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Climate Policies in a Fossil Fuel Producing Country - Demand Versus Supply Side Policies

Taran Fæhn, Cathrine Hagem, Lars Lindholt, Ståle Mæland, Knut Einar Rosendahl (2014)

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The article advocates for using supply-side policies (on top of more traditionally favoured demand-side policies) to achieve emissions reductions. It considers the cost-effective combination of the two policies, using Norway as a case study (although the findings are relevant for all fossil fuel producing countries). 

The article uses data for 2020 and assumptions about demand and supply elasticities, data for domestic abatement costs and foregone profits for Norwegian oil production, and a transparent model of international fossil fuel markets. 
The study assumes a global contribution target for Norway of 5 Mt of CO2 by 2020 and considers whether it would be more cost effective to achieve those emissions reductions solely by reducing emissions within Norway via demand-side measures or by combining such measures with measures to reduce the supply of Norwegian oil, which reduce emissions outside of Norway, due to price effects (i.e. the increased price of oil reduces overseas oil consumption). The article finds that it is cost-effective for Norway to use mostly supply-side measures to achieve the assumed emissions reductions, specifically reducing oil extraction. The cost of achieving the specified emissions reductions by combining both supply and demand-side measures is significantly cheaper than pursuing demand-side measures alone (specifically less than half the cost). The article finds that two-thirds of the emissions reductions to reach the global contribution target should be achieved through supply measures. The optimal combination of demand and supply measures would be annual cuts in Norwegian oil extraction of around 3.5 million Sm3, and annual reductions of 2.5 million tonnes of CO2. Optimal supply and demand policies involve a tax per tonne of domestic carbon emissions and a tax per barrel of domestic oil extraction.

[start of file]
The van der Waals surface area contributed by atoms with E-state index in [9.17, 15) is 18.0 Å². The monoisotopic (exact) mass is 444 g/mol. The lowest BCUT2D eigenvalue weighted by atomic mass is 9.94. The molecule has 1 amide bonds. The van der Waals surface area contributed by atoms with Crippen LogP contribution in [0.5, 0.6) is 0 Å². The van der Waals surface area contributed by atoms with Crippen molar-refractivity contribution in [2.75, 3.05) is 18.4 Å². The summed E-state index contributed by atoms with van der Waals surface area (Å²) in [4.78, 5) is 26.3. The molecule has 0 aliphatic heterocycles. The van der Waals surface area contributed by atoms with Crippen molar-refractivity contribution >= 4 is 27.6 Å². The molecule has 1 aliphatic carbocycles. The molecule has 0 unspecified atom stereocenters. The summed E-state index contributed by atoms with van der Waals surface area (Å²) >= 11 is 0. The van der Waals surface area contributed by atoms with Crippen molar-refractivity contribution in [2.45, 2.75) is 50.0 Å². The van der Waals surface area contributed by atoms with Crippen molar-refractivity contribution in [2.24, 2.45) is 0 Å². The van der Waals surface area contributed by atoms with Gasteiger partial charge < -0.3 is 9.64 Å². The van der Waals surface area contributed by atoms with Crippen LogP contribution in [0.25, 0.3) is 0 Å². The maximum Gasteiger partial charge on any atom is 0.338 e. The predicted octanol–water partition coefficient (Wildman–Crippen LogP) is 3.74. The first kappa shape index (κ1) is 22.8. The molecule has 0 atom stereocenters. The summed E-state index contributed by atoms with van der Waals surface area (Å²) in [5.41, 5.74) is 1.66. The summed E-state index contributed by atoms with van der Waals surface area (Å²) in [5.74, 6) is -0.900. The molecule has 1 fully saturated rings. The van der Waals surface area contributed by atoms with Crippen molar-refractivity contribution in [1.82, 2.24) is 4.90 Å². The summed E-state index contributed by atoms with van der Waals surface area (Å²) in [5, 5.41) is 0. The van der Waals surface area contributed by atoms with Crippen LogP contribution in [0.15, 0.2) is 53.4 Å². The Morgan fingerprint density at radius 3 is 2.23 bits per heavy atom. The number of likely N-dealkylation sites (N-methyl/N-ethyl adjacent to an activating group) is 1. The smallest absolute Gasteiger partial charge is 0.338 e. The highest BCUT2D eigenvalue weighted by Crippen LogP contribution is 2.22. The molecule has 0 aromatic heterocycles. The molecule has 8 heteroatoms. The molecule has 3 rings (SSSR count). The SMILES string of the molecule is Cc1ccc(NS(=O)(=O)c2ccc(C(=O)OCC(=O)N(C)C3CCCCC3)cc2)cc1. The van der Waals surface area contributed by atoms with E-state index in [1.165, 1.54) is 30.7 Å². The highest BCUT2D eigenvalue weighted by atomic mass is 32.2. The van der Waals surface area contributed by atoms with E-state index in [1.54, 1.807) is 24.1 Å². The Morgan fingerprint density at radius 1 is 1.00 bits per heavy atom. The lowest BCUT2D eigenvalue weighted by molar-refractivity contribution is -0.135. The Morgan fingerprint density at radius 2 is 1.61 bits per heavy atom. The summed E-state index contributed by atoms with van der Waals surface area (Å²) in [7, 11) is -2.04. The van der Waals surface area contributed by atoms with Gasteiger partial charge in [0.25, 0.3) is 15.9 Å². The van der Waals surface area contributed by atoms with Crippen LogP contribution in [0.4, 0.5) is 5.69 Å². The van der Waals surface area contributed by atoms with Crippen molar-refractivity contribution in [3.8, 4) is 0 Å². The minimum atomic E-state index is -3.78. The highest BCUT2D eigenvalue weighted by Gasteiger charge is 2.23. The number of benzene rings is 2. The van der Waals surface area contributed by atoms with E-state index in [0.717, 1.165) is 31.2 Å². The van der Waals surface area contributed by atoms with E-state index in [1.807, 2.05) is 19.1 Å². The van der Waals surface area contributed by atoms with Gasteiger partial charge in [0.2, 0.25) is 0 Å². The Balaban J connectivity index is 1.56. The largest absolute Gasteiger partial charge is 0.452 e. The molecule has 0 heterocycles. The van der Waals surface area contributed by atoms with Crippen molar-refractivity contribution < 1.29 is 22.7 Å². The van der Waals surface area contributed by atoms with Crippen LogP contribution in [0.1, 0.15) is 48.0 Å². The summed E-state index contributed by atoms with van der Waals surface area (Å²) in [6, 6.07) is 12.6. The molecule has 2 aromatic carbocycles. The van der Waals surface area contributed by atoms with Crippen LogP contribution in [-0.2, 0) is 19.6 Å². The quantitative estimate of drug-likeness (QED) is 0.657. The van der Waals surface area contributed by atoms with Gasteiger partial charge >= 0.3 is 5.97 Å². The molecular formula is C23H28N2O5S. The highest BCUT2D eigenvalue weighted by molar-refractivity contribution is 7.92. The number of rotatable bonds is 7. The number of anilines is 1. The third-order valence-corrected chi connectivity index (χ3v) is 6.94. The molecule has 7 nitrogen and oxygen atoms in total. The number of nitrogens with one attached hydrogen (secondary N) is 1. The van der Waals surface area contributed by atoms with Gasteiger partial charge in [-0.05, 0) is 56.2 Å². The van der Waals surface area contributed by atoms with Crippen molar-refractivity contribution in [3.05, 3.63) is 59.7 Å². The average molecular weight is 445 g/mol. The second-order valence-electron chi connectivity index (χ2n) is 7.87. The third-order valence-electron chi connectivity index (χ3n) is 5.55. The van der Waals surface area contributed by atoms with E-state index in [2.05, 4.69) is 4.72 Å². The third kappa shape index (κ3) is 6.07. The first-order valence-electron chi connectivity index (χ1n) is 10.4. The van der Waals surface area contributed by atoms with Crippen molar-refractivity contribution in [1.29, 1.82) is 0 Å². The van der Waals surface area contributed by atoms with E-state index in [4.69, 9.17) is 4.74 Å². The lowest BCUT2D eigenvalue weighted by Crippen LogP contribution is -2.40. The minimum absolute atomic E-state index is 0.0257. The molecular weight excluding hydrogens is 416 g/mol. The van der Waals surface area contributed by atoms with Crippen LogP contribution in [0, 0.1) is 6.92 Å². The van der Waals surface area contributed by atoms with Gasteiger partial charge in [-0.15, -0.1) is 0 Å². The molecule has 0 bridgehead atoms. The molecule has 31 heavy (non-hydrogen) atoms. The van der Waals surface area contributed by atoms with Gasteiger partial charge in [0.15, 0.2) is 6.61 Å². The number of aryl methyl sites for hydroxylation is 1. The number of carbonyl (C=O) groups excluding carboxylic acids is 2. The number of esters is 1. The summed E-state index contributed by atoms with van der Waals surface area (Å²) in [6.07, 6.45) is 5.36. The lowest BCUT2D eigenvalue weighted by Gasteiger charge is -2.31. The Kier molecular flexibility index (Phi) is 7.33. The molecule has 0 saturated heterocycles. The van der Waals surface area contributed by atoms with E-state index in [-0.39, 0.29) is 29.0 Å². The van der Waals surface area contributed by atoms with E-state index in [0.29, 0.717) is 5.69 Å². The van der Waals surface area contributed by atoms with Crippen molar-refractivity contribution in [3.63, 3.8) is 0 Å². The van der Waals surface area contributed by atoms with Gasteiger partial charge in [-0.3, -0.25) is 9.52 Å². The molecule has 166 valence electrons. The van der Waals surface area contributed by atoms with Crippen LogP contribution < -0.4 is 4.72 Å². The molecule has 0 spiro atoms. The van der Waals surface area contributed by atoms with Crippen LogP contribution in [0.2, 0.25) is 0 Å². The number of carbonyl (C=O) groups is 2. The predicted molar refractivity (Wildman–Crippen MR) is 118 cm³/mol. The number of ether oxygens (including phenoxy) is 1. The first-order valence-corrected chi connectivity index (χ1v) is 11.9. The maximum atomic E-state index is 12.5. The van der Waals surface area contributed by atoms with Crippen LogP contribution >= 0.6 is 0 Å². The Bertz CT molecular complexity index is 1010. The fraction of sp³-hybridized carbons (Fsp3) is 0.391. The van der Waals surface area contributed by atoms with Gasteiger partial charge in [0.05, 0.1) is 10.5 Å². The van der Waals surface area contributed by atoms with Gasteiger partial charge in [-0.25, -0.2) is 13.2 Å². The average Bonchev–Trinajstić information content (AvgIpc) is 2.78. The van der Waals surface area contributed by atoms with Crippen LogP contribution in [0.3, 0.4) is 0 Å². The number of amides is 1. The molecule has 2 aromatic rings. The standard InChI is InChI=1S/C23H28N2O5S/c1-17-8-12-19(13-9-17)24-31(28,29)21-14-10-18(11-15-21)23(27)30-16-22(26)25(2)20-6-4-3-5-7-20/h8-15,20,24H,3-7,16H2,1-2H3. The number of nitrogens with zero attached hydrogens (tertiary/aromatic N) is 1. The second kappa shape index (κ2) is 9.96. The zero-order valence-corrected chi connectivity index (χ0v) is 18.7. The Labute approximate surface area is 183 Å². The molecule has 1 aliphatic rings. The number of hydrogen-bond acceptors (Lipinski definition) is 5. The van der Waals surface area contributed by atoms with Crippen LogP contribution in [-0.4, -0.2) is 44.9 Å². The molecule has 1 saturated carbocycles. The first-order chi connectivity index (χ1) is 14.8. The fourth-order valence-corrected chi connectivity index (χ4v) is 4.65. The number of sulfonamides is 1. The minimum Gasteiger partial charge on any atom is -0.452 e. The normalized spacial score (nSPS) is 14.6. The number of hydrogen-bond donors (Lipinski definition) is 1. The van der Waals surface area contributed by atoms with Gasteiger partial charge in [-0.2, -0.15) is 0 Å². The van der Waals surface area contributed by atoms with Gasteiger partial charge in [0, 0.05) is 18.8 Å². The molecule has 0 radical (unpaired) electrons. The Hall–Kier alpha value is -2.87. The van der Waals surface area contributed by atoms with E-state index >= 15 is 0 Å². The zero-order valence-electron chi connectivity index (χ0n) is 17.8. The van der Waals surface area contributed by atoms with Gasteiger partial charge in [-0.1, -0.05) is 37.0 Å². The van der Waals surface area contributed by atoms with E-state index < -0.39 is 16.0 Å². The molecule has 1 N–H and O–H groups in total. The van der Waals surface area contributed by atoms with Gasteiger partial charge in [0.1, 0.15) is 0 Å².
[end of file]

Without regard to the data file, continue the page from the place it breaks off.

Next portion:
The article demonstrates the importance and benefits of supply-side policies, illustrating through modelling that a country’s unilateral restrictive supply-side policies more cost-effectively achieve global emissions reductions than solely or primarily using demand-side measures that reduce emissions in the territory of the country. The article reinforces the efficacy of supply-side policies and therefore the potential effectiveness of restricting supply. The analysis in the article can be used to counter market substitution arguments that suggest refusing an extraction project will not, or not cost-effectively, achieve global emissions-reductions.  

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